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Working towards an active future in Scotland

By John Lauder,
Cyclist on path in a park

One of Sustrans Scotland recommendations to the Active Travel Taskforce is that infrastructure delivery is underpinned by funding and behaviour change programmes.

Sustrans Scotland’s unique role in the delivery of active travel projects means that we see superb walking and cycling projects making a real difference across Scotland. But we also witness barriers to wider delivery.

Last year, I wrote about two Local Authority decisions to vote down cycle routes at Holmston Road in Ayr and the Bears Way between Milngavie and Bearsden. In the aftermath of these decisions, The Minister for Transport and the Islands, Humza Yousaf, sensibly established the Active Travel Task Force.

Active Travel Task Force

Members of the Taskforce include representatives of the Regional Transport Partnerships, the Society of Chief Officers of Transportation in Scotland (SCOTS) and The Convention of Scottish Local Authorities (COSLA), as well as Sustrans Scotland, who were nominated by walking and cycling NGOs. The Taskforce is chaired by Roy Brannen, CEO of Transport Scotland.

The aim of the taskforce is to make recommendations to Mr Yousaf on ways to improve delivery of ambitious, inclusive walking and cycling projects and create high-quality places and communities that support health and wellbeing. In other words, how do we ensure that the infrastructure that the public and the Scottish Government want is delivered, and how do we allow people who wouldn’t currently cycle for a functional everyday journey to do so?

Our response and recommendations 

Last week, alongside organisations and authorities across Scotland, we submitted our response to the call for written evidence to the Taskforce; Sustrans Scotland’s response to the call for written evidence.

Our key recommendations include:

  • Funding: Funding should be allocated over multi-year cycles and progress upwards to 10% of the Transport Budget. This is to give local authorities the opportunity to make long-term commitments to walking and cycling projects.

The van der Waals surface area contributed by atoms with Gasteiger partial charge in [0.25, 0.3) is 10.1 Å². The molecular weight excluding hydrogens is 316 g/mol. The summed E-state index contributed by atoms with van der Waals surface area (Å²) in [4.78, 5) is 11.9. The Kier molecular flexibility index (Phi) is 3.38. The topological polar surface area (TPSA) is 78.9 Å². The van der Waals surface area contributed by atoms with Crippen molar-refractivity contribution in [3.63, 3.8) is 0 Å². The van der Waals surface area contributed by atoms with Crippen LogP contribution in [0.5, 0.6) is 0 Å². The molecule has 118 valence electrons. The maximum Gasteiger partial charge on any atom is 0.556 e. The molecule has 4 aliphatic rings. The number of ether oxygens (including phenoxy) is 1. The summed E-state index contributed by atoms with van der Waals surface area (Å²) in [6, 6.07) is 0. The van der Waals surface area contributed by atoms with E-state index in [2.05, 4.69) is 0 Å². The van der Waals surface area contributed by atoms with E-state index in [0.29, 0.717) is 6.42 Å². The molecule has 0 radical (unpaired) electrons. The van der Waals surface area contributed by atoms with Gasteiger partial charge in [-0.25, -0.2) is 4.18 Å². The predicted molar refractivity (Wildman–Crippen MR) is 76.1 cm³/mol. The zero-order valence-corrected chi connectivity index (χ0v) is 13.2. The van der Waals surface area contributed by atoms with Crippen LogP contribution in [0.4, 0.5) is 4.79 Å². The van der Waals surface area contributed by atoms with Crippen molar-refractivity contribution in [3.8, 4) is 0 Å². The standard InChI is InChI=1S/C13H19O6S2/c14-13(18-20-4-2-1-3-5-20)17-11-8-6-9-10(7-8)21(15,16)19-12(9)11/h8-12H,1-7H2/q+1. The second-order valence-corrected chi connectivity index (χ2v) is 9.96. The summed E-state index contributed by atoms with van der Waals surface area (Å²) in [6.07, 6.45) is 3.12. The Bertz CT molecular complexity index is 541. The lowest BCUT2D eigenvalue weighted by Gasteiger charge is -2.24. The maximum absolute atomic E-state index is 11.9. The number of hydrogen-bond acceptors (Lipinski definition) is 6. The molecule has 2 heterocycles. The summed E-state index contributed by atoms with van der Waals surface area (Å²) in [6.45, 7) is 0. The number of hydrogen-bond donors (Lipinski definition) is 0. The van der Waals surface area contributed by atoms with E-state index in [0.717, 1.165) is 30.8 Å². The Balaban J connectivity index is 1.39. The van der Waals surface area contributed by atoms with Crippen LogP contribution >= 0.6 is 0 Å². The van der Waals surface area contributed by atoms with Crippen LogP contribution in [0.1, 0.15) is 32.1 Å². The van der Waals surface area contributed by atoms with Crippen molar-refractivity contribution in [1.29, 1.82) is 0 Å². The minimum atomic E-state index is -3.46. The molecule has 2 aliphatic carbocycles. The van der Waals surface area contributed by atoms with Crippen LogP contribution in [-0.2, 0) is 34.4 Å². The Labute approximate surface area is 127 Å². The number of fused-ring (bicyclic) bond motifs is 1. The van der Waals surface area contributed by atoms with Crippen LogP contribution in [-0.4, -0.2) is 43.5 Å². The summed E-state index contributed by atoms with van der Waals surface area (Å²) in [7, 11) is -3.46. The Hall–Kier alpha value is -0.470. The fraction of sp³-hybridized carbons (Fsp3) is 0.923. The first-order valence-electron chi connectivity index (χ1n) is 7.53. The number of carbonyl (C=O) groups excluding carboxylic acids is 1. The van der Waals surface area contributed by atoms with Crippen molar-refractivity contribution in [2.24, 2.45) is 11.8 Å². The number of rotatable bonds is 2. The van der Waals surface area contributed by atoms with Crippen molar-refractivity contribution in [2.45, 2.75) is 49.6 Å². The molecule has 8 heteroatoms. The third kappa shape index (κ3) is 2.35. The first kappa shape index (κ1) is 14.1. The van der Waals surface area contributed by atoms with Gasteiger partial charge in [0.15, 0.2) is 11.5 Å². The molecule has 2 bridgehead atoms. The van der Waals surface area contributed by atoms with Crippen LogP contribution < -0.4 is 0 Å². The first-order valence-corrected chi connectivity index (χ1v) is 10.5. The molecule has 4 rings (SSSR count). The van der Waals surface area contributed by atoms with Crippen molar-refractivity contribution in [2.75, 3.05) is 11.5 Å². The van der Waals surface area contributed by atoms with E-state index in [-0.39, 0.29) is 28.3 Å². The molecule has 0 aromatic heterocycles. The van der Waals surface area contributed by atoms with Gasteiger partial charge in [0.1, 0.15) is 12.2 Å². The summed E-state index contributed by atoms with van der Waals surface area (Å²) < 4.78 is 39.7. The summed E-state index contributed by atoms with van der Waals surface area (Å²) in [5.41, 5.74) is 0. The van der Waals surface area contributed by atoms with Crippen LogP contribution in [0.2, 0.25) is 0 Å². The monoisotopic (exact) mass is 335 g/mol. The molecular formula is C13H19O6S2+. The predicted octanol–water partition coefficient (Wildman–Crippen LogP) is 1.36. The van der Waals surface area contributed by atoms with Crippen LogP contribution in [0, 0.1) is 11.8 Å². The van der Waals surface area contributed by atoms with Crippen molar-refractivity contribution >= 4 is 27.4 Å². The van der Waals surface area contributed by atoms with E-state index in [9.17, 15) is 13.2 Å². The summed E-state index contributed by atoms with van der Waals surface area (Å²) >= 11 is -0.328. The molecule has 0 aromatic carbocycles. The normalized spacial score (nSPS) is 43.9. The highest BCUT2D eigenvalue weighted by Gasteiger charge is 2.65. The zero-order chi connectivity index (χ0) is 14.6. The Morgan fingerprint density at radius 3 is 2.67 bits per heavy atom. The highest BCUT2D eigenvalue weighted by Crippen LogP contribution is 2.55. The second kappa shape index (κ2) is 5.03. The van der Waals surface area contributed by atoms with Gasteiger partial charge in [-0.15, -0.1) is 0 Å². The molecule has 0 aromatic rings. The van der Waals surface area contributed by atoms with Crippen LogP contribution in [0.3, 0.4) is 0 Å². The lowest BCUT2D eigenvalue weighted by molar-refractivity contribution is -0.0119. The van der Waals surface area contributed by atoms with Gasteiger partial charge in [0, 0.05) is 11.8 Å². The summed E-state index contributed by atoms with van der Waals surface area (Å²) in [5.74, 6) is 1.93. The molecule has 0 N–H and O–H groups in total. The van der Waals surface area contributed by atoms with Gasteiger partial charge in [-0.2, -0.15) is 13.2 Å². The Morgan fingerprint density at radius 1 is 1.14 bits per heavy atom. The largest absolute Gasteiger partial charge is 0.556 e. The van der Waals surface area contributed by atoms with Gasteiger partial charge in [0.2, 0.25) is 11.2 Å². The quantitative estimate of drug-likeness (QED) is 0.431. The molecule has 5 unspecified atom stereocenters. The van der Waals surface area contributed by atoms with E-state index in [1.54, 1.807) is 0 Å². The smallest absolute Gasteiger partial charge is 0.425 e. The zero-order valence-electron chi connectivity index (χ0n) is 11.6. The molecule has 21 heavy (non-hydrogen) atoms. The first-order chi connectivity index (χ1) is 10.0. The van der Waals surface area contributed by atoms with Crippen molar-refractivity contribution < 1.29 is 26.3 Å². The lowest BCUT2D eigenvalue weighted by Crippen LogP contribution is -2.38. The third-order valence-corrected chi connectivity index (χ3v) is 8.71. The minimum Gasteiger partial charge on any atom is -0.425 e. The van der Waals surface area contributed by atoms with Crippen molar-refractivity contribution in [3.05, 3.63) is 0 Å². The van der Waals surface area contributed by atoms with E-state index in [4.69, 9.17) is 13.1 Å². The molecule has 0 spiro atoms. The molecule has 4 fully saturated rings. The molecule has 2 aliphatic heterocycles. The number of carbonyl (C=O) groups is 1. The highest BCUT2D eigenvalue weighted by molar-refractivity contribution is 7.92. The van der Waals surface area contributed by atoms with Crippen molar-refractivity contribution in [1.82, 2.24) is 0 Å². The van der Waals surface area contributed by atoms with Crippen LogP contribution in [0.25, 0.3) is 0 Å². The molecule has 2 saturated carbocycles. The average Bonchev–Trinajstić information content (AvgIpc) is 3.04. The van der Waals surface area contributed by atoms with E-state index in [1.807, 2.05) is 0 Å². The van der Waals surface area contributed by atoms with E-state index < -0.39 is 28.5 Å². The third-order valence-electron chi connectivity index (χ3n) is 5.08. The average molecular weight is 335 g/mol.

• Coordination: Improving coordination between policies, across governmental departments and at different levels of government. This would ensure that all government policies work towards the same goal, and that local decisions reflect national strategy.
  • Leadership: Hard working local authority officers deserve clear and strong leadership. Locally elected councillors in particular need to recognise and support party and government policies aimed at growing levels of walking and cycling in Scotland.
  • Guidance: Better guidance and more financial help to allow local authorities to retain technical skills and to deliver in-depth community engagement. The way in which national goals are achieved locally is crucial, and this requires skilled local authority staff and delivery that meets the needs of the whole community.
  • Behaviour Change: Ensuring that infrastructure delivery is underpinned by behaviour change programmes. This ensures Scotland gets the full value when it makes an investment in walking and cycling.

These are some of the first necessary steps if Scotland’s shared ambition for walking and cycling is to be achieved. The way problems have been recognised and the willingness to learn from past projects are reasons for positivity, but much depends on what happens next if there is to be a healthier and sustainable Scotland.

Read the joint walking and cycling manifesto of active travel NGOs, including Sustrans, for the 2017 local government elections in Scotland.